A veteran asks: “Sure some of my family and friends say, ‘We love you and want to help,’ but do these feeling reflect a desire to reconcile the real me, the way I am now with all of my experiences, back into their lives? Or are they trying desperately to mold me back into what I was before deployment?”
Like most things in life, maybe the answer is “a little bit of both.” You need to understand from the start that this isn’t anything new. A catchy WWI song asked the question “How you gonna keep ‘em down on the farm after they’ve seen Paree?” No one had a satisfactory answer to that then, and they don’t now.
Even if you had deployed into a non-combat zone you would be changed by your experiences. Layer that with the intensity of combat and figure you’re going to change even more from the person you were – and remain – in the minds of your family and friends. Accept it. It happens and there’s not a damn thing you or they can do to reverse the process.
So, when friends and family fail to accomplish the patently impossible – to make you back into “how you used to be,” how many then reject you or give up on you as somehow “broken” or “unfit to re-integrate” into society? Or what might be even worse, label you as a “victim” deserving of their pity. Far too many. That goes to explain why vets usually seek out battle buddies or other vets to talk to. They get it. Civilians simply can’t.
Of course you’re going to feel isolated, frustrated, and alone – who wouldn’t? Even when surrounded by caring civilians who want to help but don’t know how. Worse, for the veteran this loneliness can quickly become guilt and self-blame that too often then becomes a desire to end the misery. This fact is the core of why suicide rates among combat veterans has reached a crisis point.
Listen up! The widespread lack of comprehension of your experiences and situation from the civilian world may come with an unspoken message that you have failed as a person in some way. After all, if they are “normal” and you don’t meet their expectations of that norm, then civilians around you won’t know what to say and thus begin to feel uncomfortable and their discomfort becomes “your” fault. Even if not outright rejected, you may be held at arm’s length.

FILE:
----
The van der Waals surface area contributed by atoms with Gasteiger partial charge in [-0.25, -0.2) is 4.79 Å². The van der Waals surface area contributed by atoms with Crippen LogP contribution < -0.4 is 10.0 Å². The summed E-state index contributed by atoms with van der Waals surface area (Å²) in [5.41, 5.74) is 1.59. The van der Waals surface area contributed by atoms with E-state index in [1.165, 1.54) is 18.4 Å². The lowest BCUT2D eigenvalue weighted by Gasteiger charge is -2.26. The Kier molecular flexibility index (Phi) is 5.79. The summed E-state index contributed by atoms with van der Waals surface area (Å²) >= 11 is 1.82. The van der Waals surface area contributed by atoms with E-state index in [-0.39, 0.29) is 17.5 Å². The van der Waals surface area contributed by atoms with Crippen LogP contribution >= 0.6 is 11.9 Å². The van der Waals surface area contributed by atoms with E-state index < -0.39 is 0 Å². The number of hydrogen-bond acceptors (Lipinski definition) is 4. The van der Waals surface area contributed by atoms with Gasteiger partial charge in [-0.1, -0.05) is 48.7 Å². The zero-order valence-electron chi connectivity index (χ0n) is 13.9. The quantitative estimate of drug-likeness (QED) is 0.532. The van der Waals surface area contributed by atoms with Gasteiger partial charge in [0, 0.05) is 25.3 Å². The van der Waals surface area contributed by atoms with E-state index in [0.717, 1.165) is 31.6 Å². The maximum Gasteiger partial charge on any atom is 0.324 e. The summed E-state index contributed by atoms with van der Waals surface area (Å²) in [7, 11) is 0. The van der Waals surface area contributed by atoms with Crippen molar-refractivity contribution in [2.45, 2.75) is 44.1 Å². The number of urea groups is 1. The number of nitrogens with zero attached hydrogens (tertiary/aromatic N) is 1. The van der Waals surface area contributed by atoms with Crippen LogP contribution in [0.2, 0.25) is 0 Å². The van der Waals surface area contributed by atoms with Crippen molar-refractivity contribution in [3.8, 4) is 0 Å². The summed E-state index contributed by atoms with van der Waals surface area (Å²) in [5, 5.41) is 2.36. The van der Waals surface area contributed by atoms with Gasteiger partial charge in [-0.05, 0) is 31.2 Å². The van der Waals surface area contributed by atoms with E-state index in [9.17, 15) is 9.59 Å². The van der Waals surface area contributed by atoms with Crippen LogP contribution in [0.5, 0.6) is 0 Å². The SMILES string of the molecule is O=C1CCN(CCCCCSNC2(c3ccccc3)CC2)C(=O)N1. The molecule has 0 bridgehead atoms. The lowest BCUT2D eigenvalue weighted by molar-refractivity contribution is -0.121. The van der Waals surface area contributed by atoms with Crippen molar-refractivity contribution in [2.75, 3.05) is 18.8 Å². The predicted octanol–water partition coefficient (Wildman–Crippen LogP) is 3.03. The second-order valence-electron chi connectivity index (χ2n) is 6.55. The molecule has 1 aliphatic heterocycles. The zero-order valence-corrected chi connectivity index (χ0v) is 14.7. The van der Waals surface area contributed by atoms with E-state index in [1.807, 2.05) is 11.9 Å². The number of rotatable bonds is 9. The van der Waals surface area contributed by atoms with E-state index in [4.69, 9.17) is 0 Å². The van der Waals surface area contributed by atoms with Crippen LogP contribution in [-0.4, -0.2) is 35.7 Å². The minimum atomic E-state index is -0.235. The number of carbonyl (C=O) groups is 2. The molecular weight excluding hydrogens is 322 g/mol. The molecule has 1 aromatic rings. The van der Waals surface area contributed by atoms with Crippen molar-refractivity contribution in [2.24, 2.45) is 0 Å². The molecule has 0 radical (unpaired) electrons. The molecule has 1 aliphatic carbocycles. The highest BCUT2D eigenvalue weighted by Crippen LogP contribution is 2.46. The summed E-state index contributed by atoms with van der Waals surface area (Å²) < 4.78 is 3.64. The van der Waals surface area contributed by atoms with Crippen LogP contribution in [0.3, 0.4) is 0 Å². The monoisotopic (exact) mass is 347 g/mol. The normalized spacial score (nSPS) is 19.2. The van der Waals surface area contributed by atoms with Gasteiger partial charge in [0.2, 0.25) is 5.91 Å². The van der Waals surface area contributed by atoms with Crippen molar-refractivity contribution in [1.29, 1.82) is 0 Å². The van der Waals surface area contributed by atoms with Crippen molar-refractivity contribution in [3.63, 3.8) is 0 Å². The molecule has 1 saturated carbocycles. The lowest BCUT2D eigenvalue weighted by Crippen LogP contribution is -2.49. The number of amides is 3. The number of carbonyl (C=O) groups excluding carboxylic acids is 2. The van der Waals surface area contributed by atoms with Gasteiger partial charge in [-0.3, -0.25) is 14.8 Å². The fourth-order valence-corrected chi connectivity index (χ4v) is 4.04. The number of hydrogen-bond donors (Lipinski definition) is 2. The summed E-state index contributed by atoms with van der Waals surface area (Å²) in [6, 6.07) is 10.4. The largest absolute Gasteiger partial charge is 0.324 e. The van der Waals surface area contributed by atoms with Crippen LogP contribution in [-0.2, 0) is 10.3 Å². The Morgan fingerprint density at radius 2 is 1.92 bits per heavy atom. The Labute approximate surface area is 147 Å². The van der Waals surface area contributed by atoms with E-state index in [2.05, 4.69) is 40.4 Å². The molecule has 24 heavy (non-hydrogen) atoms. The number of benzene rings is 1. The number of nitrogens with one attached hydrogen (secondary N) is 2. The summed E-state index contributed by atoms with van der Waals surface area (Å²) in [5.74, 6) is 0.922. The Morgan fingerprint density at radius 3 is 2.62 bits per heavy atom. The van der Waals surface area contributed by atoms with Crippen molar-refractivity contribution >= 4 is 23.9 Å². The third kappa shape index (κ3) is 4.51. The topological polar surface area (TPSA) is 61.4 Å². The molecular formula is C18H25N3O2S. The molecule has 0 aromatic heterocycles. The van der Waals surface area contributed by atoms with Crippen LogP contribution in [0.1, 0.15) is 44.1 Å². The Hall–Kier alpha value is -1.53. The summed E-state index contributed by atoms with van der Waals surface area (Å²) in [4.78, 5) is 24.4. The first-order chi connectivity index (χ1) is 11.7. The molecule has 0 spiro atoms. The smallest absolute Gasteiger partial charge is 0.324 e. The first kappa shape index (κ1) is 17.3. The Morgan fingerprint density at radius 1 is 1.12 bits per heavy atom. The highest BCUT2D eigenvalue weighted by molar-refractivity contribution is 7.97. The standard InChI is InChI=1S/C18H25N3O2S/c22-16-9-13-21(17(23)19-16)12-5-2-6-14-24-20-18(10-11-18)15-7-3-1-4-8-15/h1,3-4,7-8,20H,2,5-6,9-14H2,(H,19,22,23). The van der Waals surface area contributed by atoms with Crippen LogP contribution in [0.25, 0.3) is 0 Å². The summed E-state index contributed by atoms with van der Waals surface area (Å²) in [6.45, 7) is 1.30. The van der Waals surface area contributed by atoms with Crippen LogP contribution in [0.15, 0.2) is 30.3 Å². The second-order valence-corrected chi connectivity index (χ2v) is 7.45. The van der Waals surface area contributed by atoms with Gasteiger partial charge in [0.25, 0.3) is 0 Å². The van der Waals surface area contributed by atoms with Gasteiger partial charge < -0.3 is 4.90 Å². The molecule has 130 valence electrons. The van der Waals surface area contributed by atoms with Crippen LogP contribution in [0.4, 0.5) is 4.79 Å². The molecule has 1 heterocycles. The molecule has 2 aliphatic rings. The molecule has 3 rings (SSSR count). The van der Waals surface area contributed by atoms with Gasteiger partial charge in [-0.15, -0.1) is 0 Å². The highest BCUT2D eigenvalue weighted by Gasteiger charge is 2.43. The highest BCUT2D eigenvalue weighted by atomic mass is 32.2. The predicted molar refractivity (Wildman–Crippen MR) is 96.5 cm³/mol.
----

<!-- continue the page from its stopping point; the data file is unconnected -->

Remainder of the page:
Add into the mix the endless sources that feed into this myth of the “broken veteran:” Entertainment industry, politicians, self-appointed “experts,” commentators, medical professionals, even the government gets into the act.
There are the government agencies and medical professionals eager to reinforce such misperceptions. Post-traumatic stress is labeled a “disorder,” and has become an industry. It’s viewed as something that needs to be “cured” or somehow fixed. If on the other hand, as USMC General James “Mad Dog” Mattis says, “it’s really post-traumatic growth,” then maybe you’re stronger than you were previously and such strength is unrecognized. Maybe you are not even aware of it. But it’s there.
Veterans have been openly targeted as prime suspects for domestic terrorism and some politicians proclaim that you, the veteran, ought to be denied possession of weapons and should alert neighborhoods of your combat experience so that precautions can be taken to thwart anticipated hostile actions.